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Create Customized Adaptive Cards for Power Automate Approvals in Microsoft Teams

Microsoft recently released a fantastic new feature with which we can action approval requests directly in Teams. This is great news, and no doubt moves us further away from the days of having to trawl through our email to locate an old approval request.

But, what customization options are available for approval requests? Can we change the way these look? And can we create our own version of the approval adaptive cards?

This blog covers how you can create a customized version of the adaptive card for Power Automate approvals.

So, how does it work?

Firstly, we need to look at the json payload that generates the out-of-the-box approval adaptive card. This can be extracted by initiating a variable of type string and then adding and configuring a “Create an approval” action. We will then set the value of our variable to “Teams Adaptive Card”.

Our flow should look like the following

If we now test run the flow and check the value of our variable, we should see the json payload in the "INPUTS" > "Value" as shown below.

We can copy this into Virtual Studio Code and reformat. We can now gain an understanding how this works.

I have also converted this into a schema which is accessible via my GitHub, along with some custom samples located here.

The key part of the adaptive card is the “ActionSet” section and in particular the “data” properties listed against each action, such as “Approve” and “Reject”. I have annotated what is expected against each property in the table below.



What is expected


Environment Name / GUID. This can be retrieved by navigating to Power Automate and clicking on “My flows”. Within the URL copy everything between “/environments/” and “/flows”. 


/manage/environments/<copy this value>/flows

Approval Title

Create an Approval > {Title}

Approval Link

Create an Approval > {Respond link}

Approval Name

Create an Approval > {Approval ID}

Item Link

Create an Approval > {Item link}

Item Link Description

Create an Approval > {Item link description}

On Behalf Of Notice

When an item is created > {Created By Display Name}

Creator Name

When an item is created > {Created By Display Name}

Creator Email

When an item is created > {Created By Email}

Creation Time

When an item is created > {Created}

Message Title

“Thank you!”


“Your response has been registered.”


As long as we have a fully functional “
ActionSet” to handle the approvals, everything else such as the card aesthetics can be customized. Let us now drop in the “Post your own adaptive card as the Flow bot to a user (preview)” action and populate the Message field with our updated json payload as shown below.

If we now test run the flow, our adaptive card should appear within Teams from the Flow Bot. It should look pretty much identical to the out-of-the-box approval version.

Let us now have some fun and create some customized versions of this adaptive card.

Shown below are some examples of what I have created to give you an idea of what is possible.

For each of these quick samples I used the adaptive card designer, and inserted the “ActionSet” code block discussed above.

You can download the json for each of these examples via my GitHub link.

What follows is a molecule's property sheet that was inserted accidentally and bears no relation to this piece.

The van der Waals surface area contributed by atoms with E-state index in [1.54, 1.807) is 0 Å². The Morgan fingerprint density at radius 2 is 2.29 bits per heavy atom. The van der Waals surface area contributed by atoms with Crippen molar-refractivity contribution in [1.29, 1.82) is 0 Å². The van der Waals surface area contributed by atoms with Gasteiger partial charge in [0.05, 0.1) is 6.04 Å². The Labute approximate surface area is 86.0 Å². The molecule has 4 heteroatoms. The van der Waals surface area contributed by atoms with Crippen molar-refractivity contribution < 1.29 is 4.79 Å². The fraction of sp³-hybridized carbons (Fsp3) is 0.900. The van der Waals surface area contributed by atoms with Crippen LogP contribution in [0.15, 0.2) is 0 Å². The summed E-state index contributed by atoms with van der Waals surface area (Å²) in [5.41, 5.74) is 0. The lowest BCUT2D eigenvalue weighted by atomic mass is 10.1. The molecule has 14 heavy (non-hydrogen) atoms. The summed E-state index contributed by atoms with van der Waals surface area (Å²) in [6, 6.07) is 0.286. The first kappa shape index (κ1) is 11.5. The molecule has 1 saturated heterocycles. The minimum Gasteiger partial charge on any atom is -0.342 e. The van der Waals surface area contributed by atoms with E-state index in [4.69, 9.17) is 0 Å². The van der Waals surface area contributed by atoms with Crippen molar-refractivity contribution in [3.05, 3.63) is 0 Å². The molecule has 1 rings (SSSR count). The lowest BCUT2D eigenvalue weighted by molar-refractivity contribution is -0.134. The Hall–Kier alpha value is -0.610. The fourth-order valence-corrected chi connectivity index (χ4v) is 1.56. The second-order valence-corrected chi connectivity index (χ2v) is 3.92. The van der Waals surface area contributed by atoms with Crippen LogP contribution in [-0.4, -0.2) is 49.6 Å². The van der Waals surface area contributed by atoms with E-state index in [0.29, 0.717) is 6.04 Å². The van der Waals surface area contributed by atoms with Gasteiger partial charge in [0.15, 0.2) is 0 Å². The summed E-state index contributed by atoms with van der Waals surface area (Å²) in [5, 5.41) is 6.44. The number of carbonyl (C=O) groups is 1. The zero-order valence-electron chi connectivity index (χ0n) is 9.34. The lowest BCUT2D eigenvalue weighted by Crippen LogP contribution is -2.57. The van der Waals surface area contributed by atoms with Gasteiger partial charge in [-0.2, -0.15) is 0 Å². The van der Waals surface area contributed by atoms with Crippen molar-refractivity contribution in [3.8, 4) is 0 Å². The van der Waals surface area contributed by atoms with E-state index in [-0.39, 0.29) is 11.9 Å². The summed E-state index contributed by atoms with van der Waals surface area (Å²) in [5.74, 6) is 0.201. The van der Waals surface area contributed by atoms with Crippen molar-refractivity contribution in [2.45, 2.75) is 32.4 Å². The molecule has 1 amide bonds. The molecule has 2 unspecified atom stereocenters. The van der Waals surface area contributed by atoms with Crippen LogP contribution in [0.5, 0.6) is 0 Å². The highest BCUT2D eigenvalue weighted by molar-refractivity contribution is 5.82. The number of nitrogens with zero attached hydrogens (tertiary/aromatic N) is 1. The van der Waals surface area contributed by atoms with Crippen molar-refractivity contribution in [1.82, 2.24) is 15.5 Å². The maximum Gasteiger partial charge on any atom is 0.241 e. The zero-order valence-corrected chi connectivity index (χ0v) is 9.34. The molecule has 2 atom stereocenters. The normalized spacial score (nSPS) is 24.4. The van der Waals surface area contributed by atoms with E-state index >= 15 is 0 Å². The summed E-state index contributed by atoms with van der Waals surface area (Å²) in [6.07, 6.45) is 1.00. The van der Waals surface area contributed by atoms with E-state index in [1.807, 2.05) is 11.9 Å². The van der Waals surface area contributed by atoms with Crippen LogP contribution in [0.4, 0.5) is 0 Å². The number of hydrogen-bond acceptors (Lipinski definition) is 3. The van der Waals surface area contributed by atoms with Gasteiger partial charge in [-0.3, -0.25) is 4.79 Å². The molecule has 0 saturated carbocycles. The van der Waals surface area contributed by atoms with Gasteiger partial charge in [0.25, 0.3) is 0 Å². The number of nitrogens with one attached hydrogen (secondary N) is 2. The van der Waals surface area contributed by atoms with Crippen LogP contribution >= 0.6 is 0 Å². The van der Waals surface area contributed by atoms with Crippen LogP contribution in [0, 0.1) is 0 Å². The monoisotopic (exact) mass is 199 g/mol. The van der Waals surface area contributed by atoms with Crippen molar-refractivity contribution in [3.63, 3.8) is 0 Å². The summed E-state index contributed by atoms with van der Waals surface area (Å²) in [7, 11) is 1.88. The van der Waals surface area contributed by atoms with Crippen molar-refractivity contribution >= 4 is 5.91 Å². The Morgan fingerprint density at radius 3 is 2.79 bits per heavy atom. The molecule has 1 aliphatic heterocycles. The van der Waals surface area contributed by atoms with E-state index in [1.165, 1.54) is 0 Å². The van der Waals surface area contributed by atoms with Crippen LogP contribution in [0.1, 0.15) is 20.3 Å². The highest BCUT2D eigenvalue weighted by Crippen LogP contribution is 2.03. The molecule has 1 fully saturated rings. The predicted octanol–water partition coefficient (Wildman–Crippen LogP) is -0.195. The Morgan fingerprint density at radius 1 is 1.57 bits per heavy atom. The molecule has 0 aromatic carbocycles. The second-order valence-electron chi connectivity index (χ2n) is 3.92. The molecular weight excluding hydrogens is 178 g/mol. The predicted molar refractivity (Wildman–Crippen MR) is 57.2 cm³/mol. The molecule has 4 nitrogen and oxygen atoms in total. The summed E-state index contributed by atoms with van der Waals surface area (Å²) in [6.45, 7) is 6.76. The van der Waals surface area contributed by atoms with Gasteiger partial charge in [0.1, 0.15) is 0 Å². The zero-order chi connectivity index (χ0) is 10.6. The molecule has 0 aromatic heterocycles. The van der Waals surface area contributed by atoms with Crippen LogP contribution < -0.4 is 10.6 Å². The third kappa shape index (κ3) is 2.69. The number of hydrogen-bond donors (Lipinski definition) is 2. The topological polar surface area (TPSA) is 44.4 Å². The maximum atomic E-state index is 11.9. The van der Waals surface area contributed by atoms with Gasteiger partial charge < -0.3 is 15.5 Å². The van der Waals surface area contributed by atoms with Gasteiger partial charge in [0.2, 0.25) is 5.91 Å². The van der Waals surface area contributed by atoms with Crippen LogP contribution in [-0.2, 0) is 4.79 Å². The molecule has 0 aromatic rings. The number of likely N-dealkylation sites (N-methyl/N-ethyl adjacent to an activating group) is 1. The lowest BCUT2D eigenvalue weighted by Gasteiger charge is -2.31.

Let us see it in action

Our approval request:

Request approved:

Conclusions and lessons learnt

Sometimes scenarios may arise in which the out-of-the-box approval card needs some form of customization to fulfill a requirement. Previously perhaps the approver was required to click a link and navigate away to review more details, but now it seems in some, if not most, cases we can surface all pertinent details within the approval adaptive card.

Pulling a user’s photo is more difficult than what it needs to be

At the time of writing this blog, pulling a user’s photo from SharePoint will only work in the web version of Microsoft Teams. The desktop client will return a blank image placeholder.

According to the following article it is because SharePoint expects an access token when a request is received before sending back the user’s picture. This is handled automatically in the web version of Teams.

I have tried numerous methods to get this working and I have yet to find a reliable solution. One workaround I tried for this issue is to use the “Get user photo” action and then use a “Compose” action to encode the binary image data into Base64, as described here:

This particular workaround failed for me with an error stating “The payload is too large. Please make sure the size is less than 28KB”.

I tried a similar workaround that uses the “Send an HTTP request to SharePoint” action. I found this workaround at the following link and would like to credit FraserM for the solution.

Plug in the following values into the “Send an HTTP request to SharePoint” action

Site Address




_layouts/15/userphoto.aspx?size=S&username=[User's Email Address]

Within a compose action, encode the response from the “Send an HTTP request to SharePoint” action into Base64.

Then within the adaptive card render the image as a base 64 png.

At the time of writing this workaround appears to work okay for me. Hopefully at some point soon Microsoft will release an action that we can use to reliably embed profile pictures into Adaptive Cards, but until then this is the most reliable solution I have found.


  1. Wonderful article, many thanks! Was able to follow your steps.

    One thing looks strange to me - when you click an action in custom adaptive card, it turns in to default "Approvals" look. Have you find a way around this?


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